So you ran the final build on that new Web-based order and inventory program and handed it over to the QA team. The tests look pretty good and you get the go ahead to deploy. Now all you have to worry about is the marketing department hounding you to create a smartphone app and maybe something for Facebook, and every time you go to a meeting with management, someone asks what you’re doing about that cloud thing.

Your deadlines are always looming, there are always a few pesky bugs still in the code, and you could really use a few more people on your team. But you roll up your sleeves and get started on the next project.

Two days later, your network crashes, the entire database has been trashed, and everyone starts running around frantically trying to figure out what happened. Was it the firewall? The server? Some rogue virus? In the back of your mind you wonder if it might even be your new application. Eventually, the network guys figure out that it was a SQL injection attack. That’s when management starts asking, “Don’t we have tons of security? How could something like this happen?”

Well, the odds are very good the problem was in your code.

Depending on whose numbers you believe, 60% to 90% of all security attacks come in through websites, and a good proportion of them are SQL injection attacks because they are remarkably easy to launch—if your code isn’t written correctly. (For a good article on how SQL injection attacks work and how to prevent them in your code, check out Colin Angus Mackay’s article “SQL Injection Attacks and Some Tips on How to Prevent Them.”) {}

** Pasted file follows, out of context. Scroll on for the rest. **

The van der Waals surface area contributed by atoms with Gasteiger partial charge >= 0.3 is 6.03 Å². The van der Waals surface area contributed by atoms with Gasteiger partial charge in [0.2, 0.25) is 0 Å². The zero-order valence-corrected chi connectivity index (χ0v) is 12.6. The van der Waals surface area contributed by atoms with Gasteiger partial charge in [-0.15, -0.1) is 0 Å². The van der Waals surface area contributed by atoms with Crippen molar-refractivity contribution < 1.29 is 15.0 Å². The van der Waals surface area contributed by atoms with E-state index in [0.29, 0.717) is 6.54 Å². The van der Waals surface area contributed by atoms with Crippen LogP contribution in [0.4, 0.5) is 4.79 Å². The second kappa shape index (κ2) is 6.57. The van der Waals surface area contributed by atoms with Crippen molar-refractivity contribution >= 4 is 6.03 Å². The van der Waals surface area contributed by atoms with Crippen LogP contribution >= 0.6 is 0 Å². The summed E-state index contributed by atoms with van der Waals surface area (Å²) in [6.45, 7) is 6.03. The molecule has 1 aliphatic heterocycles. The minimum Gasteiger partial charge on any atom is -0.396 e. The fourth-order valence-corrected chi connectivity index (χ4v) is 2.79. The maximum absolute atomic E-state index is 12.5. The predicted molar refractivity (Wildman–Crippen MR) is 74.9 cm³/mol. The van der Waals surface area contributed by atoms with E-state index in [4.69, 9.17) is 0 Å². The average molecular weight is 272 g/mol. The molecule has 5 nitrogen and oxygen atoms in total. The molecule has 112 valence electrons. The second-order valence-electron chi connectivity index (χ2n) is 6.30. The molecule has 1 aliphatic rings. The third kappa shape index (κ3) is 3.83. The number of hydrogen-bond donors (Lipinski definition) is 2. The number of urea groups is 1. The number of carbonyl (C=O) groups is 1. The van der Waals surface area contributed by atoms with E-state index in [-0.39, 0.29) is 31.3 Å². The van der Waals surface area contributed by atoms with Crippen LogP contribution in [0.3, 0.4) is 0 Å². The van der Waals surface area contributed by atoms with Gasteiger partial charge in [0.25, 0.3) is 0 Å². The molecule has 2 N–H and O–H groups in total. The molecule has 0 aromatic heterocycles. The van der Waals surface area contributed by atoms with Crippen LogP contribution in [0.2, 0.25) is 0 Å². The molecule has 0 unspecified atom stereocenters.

The growing list of security issues is long and seemingly insurmountable. Attacks can target programs, data, websites, cloud-based applications, even computer-controlled machinery. They can be viruses, worms, Trojans, denial-of-service attacks, SQL injection attacks, or highly sophisticated multi-pronged attacks. They can come in through poorly deployed firewalls, stolen or lost laptops or smartphones, sloppy programming practices—let’s say that again: sloppy programming practices—wireless networks, infected memory sticks, public-facing websites, easy-to-guess passwords, insecure APIs, outdated programming frameworks, operating systems, third-party software or components, infected media files, or even an unlocked window in your data center.

Attackers include everything from lone hackers, groups of hackers, disgruntled employees, simple employee mistakes, industrial espionage, cyberterrorists, even governments. (And just because you don’t work for the military doesn’t mean you are safe; you could become a casualty.)

The attacks can be targeted or indiscriminate, sophisticated or through sheer brute force. Their intent can be to steal, corrupt, destroy, subvert, or modify data, programs, or IP. They can also intend to disrupt, embarrass, or simply prove that it can be done.